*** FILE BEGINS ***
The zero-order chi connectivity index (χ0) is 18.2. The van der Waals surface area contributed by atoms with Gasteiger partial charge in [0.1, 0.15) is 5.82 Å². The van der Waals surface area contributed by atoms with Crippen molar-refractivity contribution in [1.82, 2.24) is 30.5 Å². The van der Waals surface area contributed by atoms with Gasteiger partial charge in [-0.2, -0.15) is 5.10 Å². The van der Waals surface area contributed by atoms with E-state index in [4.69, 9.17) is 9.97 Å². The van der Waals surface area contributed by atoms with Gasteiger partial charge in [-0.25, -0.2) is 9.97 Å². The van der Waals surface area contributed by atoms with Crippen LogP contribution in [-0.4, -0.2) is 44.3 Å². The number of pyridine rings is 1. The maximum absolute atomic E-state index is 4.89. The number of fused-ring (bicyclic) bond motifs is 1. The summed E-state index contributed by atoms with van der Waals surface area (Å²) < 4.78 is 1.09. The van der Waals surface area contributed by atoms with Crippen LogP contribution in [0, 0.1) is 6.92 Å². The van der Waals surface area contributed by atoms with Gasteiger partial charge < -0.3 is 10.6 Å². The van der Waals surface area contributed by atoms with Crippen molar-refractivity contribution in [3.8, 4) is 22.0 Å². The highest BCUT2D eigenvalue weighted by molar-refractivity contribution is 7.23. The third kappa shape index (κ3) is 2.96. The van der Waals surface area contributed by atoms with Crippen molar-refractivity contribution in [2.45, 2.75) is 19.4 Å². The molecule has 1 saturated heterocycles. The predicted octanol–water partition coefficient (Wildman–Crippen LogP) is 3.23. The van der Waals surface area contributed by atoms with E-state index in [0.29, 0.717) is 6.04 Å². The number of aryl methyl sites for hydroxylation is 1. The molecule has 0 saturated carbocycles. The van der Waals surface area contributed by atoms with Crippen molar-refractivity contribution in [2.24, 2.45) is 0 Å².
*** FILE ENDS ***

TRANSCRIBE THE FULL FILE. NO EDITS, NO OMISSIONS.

The zero-order chi connectivity index (χ0) is 18.2. The van der Waals surface area contributed by atoms with Gasteiger partial charge in [0.1, 0.15) is 5.82 Å². The van der Waals surface area contributed by atoms with Crippen molar-refractivity contribution in [1.82, 2.24) is 30.5 Å². The van der Waals surface area contributed by atoms with Gasteiger partial charge in [-0.2, -0.15) is 5.10 Å². The van der Waals surface area contributed by atoms with E-state index in [4.69, 9.17) is 9.97 Å². The van der Waals surface area contributed by atoms with Gasteiger partial charge in [-0.25, -0.2) is 9.97 Å². The van der Waals surface area contributed by atoms with Crippen LogP contribution in [-0.4, -0.2) is 44.3 Å². The number of pyridine rings is 1. The maximum absolute atomic E-state index is 4.89. The number of fused-ring (bicyclic) bond motifs is 1. The summed E-state index contributed by atoms with van der Waals surface area (Å²) < 4.78 is 1.09. The van der Waals surface area contributed by atoms with Crippen LogP contribution in [0, 0.1) is 6.92 Å². The van der Waals surface area contributed by atoms with Gasteiger partial charge < -0.3 is 10.6 Å². The van der Waals surface area contributed by atoms with Crippen molar-refractivity contribution in [3.8, 4) is 22.0 Å². The highest BCUT2D eigenvalue weighted by molar-refractivity contribution is 7.23. The third kappa shape index (κ3) is 2.96. The van der Waals surface area contributed by atoms with Crippen molar-refractivity contribution in [2.45, 2.75) is 19.4 Å². The molecule has 1 saturated heterocycles. The predicted octanol–water partition coefficient (Wildman–Crippen LogP) is 3.23. The van der Waals surface area contributed by atoms with E-state index in [0.29, 0.717) is 6.04 Å². The number of aryl methyl sites for hydroxylation is 1. The molecule has 0 saturated carbocycles. The van der Waals surface area contributed by atoms with Crippen molar-refractivity contribution in [2.24, 2.45) is 0 Å².